By far, my favorite PICTURES of deities in D&D were Jeff Dee's illustrations in the 1st edition Deities & Demigods book.  He recently used Kickstarter to fund re-creating his original art (which the company owned, and eventually tossed into a dumpster).  Here's a link to the Kickstarter campaign for the Egyptian god section -- there are several others.  I think my favorite of the Egyptians was Ptah... also known as the One You Never Want to Have a Staring Contest With...


For those unfamiliar with these books... I invite you to wonder at the fact that they listed such precise numerical details about the properties of supposedly infinite and immortal beings!  :-)

11 comments:

  1. Ptah kicked ass. Great choices all around.

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    1. Thanks! The "real" ancient Ptah was probably even cooler than the D&Dified version. I think Kenneth Grant made use of him in his occult quasi-fictions, too...

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  2. Have I told you about the gnome thief I had who married Ishtar?

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    1. Well, no, you haven't! Stole her heart, did he?

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    2. Ha!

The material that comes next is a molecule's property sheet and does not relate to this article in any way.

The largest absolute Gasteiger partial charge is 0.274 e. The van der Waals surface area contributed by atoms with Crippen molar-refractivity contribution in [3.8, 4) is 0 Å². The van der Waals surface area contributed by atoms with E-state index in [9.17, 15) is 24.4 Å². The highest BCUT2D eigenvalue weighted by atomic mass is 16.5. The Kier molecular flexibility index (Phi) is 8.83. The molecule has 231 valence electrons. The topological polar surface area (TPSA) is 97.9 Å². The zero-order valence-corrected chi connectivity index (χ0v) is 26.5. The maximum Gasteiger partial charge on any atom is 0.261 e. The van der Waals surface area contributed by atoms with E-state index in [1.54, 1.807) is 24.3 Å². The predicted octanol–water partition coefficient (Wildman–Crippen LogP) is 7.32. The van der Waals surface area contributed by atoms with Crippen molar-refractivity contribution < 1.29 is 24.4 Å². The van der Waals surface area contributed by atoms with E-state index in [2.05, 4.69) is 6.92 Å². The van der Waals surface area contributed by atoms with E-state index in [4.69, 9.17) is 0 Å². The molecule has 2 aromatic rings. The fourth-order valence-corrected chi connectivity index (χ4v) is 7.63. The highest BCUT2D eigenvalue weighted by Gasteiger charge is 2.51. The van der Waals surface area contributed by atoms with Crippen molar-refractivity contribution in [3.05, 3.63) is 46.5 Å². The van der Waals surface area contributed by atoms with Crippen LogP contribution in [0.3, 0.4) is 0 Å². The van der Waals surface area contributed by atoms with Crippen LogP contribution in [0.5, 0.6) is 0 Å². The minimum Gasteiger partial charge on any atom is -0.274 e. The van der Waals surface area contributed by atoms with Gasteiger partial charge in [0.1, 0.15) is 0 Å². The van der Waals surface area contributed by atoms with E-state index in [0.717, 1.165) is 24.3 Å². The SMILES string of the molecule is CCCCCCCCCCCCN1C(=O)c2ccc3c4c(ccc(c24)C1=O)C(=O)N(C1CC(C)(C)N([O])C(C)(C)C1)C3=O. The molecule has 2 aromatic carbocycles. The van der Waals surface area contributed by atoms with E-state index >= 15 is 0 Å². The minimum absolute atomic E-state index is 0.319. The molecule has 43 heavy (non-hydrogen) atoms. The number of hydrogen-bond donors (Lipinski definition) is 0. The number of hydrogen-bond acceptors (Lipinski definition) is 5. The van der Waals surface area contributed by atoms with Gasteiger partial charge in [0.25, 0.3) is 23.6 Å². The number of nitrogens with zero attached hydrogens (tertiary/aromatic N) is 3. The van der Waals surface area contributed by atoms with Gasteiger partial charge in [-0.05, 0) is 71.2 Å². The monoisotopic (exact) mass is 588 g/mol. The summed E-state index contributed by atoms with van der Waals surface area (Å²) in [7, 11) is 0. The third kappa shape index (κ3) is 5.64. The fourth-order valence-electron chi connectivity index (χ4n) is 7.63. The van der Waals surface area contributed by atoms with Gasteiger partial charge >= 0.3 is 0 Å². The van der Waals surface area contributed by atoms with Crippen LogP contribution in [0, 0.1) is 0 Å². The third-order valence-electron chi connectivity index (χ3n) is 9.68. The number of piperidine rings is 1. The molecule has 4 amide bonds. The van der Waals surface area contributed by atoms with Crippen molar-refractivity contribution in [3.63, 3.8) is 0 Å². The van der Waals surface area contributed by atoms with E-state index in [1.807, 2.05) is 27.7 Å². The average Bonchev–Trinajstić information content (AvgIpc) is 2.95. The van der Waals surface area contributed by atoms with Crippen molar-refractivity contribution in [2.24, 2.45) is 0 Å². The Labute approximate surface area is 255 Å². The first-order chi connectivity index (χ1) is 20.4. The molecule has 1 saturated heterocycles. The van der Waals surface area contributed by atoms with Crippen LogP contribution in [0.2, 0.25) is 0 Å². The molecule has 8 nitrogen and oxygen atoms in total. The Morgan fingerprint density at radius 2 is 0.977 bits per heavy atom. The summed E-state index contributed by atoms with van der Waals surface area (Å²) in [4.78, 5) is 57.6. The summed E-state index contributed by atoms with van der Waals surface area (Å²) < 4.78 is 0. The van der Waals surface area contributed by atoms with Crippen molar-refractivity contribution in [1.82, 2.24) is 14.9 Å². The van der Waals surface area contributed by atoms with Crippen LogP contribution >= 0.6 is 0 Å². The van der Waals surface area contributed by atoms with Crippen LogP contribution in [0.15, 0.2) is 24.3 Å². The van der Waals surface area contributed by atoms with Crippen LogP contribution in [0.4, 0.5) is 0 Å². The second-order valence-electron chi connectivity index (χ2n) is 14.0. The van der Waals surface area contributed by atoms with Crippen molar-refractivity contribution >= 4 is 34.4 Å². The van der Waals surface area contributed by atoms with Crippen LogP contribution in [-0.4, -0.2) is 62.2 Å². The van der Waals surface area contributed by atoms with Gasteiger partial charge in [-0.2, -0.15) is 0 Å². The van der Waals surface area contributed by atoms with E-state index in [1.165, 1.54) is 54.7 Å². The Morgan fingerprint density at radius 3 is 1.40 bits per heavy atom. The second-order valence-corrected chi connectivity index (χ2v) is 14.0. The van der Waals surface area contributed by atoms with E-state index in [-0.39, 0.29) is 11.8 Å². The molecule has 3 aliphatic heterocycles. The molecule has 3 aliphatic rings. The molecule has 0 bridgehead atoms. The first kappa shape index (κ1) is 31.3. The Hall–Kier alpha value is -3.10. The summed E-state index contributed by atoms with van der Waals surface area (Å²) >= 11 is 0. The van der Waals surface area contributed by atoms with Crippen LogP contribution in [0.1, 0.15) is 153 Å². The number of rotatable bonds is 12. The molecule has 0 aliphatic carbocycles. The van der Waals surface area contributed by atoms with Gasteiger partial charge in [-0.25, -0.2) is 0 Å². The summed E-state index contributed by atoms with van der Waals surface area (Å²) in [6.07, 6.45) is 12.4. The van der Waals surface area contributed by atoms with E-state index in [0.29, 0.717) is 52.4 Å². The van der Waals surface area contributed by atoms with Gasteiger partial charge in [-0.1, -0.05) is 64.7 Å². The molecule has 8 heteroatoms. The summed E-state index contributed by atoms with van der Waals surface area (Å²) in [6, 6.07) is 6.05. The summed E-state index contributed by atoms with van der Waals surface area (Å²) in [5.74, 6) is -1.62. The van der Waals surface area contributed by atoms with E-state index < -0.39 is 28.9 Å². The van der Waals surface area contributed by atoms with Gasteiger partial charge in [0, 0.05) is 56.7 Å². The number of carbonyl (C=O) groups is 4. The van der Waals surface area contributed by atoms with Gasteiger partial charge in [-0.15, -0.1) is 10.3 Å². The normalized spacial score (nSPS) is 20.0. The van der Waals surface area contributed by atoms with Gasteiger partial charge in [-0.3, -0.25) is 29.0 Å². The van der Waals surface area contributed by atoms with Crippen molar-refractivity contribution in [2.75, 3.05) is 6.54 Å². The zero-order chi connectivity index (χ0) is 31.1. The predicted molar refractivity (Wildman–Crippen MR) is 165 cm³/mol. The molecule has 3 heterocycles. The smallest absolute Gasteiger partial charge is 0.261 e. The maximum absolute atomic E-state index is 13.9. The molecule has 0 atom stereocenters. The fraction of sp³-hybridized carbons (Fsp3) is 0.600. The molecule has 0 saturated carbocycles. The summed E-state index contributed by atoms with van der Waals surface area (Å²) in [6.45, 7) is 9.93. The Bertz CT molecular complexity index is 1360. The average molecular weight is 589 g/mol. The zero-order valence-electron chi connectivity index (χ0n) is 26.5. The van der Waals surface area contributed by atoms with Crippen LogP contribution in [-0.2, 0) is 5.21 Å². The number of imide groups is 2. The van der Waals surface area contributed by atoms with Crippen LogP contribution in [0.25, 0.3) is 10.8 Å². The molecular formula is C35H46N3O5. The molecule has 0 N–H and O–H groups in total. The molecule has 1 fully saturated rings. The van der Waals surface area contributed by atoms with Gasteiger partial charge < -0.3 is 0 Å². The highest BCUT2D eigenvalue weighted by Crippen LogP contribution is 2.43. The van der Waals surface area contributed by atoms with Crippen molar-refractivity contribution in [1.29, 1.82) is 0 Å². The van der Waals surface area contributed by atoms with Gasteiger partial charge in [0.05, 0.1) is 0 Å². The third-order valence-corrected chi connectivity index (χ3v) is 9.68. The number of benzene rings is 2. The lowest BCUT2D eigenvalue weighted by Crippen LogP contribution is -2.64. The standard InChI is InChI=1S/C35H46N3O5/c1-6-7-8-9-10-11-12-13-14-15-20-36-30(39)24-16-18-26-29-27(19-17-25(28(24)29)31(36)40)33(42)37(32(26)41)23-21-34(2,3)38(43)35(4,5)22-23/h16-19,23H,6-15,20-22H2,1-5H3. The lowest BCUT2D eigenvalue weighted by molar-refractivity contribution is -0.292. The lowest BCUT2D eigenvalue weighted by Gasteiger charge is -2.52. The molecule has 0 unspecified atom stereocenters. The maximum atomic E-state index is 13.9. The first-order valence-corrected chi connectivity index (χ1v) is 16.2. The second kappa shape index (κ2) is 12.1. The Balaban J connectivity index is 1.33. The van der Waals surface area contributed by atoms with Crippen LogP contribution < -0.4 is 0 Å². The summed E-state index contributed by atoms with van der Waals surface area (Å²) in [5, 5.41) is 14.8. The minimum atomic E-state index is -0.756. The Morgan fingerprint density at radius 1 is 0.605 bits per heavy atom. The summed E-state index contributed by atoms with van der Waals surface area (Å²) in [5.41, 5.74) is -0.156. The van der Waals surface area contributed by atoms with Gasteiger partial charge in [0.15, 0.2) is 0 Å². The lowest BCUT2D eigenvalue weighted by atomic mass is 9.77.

I think it's fair to say that my friends and I did not adhere very strictly to the rules...

      I loved Deities and Demigods. When I say that there's stuff rattling around in my brain that wouldn't be there without D&D, that book is exactly the sort of thing I mean. I feel like I actually learned a few things about the lore of the world through the game.

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    3. Me too.

      "Rules? We don't need no steenkeeng rules!"

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    4. I've often wondered if I came to the game too young. If I'd approached it in a more thoughtful, contemplative age, the experience might have been very different. As life regrets go, that's a pretty lame one, I know. I still wonder.

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    5. Was it a bad experience? D&D experienced only a brief time (as a national fad in the early 80s) when it wasn't surprising to see kids from all social/clique circles playing together, without stigma. In the late 80s, it retracted into the geek subculture, where it still resides.

      I was in my early/mid teens when the fad hit, which was perfect timing as far as I was concerned. It's funny, since being born right at the minimum of birth rate between the Boomer peak and the later Gen-X peak, nothing in the culture ever seemed timed right for people my age! :-)

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    6. Not a bad experience at all - quite the contrary, in fact. But I think I stopped too early to get full enjoyment out of it all. By high school, I'd moved on to other things.

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  3. Nice post, great blog, following :)

    Good Luck :)

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    1. Hey there, GranTurismo! Thanks and welcome!